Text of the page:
Do you have a frenemy at work or otherwise?
If not, you should consider getting one.
Studies have shown that establishing this type of relationship with a coworker can be beneficial and may ultimately help you get ahead.
Keep reading to learn more about how this type of relationship is one worth developing.
What is a frenemy?
The term “frenemy” started popping up in casual conversations in the not too distant past.
Linguistically, the word is simply a combination of “friend” and “enemy.”
It refers to someone with whom you maintain a friendly relationship despite an underlying feeling of dislike or active rivalry.
Scientifically, it is known as an “ambivalent relationship.”
Social scientific study
Researchers at the University of North Carolina at Chapel Hill and Lehigh University combined to create a study of their students.
They conducted a study in which pairs of students were asked to communicate with each other via instant messages. Some of the students were told to ask questions to foster a frenemy-ship between two students.
The students were asked to evaluate their frenemies’ work (a blog post).
Frenemies did a better job editing the work of their partner and also felt more feelings of empathy toward them, than the partners who were simply friendly with each other did.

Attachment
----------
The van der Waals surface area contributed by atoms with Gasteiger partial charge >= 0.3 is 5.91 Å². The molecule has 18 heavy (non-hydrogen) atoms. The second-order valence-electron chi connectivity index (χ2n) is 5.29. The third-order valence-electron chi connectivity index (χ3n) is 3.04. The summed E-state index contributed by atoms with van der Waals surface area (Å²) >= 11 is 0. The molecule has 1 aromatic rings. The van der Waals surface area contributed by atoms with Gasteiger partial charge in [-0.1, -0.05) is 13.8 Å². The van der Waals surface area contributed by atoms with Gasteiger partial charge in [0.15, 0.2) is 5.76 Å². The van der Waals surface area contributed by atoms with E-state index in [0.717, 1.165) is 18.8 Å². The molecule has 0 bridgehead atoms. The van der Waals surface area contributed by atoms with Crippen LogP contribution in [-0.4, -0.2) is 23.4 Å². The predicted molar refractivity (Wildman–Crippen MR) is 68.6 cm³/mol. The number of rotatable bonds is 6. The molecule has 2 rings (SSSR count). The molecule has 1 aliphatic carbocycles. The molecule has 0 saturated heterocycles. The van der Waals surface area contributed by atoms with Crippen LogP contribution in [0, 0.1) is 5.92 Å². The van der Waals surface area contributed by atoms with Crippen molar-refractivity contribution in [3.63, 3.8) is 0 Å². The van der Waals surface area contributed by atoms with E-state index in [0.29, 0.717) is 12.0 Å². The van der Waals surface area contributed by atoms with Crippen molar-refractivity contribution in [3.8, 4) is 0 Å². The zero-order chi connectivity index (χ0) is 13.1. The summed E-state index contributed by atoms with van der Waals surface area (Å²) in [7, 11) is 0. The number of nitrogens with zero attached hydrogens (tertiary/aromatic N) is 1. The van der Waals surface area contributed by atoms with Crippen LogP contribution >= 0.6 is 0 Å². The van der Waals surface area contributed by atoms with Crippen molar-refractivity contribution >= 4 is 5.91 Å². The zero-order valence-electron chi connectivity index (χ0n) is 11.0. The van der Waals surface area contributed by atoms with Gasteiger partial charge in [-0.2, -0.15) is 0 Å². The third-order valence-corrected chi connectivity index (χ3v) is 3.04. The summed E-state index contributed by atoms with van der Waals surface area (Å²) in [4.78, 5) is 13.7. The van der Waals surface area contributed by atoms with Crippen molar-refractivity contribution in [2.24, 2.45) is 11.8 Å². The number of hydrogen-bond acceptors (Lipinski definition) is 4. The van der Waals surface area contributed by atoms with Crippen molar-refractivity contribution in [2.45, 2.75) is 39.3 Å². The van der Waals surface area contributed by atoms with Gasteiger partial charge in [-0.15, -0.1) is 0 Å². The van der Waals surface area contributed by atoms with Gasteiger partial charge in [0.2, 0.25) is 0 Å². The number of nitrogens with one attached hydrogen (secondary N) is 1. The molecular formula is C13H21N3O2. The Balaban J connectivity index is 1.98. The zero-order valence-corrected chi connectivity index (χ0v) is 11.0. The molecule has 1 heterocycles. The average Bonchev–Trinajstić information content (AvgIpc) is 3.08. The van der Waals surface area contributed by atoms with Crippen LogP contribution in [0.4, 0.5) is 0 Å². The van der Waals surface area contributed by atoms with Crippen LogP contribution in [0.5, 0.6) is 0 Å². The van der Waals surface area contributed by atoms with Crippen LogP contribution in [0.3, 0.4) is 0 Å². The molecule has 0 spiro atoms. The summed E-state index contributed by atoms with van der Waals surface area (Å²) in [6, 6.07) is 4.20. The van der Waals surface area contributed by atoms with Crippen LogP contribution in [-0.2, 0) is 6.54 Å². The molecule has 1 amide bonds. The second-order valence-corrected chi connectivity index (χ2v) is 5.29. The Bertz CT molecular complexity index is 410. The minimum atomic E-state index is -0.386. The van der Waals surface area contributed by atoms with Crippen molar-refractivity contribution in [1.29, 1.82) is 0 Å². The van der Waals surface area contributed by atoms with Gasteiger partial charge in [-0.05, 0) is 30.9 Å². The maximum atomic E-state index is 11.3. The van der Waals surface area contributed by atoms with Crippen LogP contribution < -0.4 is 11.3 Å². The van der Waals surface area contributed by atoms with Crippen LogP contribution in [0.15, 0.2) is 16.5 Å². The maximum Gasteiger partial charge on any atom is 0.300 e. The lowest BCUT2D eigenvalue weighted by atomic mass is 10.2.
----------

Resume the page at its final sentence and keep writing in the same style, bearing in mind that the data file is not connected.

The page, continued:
Why did the frenemies do better?
The researchers concluded that the underlying reason for the results can be found in the relationship between the frenemies.
Frenemies get under the skin of each other in a way that friends and enemies do not.
Generally, as you focus on how a frenemy is irritating to you, it also causes you to think about other aspects of the frenemy as well, such as their career, activities and how they tick.
There is also an underlying desire to compete against frenemies and ultimately do better than them.
Since you are constantly in competition mode with a frenemy, it will make you work harder so you can do better.
How can a frenemy make you better at work?
Although this study was performed on college students, the same conclusions can be applied to work colleagues and other people in your life.
When you develop a frenemy you can expect the following results:
- A keener understanding of your frenemy.
- An innate sense of competition with your frenemy.
- A desire to work harder so you can perform better than your frenemy.
You can also have frenemies outside of work, who can help to motivate you and also provide great feedback on various career related issues.
This is especially useful when the person is well connected, smart and is doing well in their career.
Although it may not seem desirable to foster a relationship with someone you don’t particularly care for, it is actually a good idea.
If you have a relevant coworker or person you do not particularly like, instead of steering clear of the person, get close instead. Find out what makes this person tick, develop a frenemy-ship, and use the friction to your advantage.
Your work and career can benefit from it.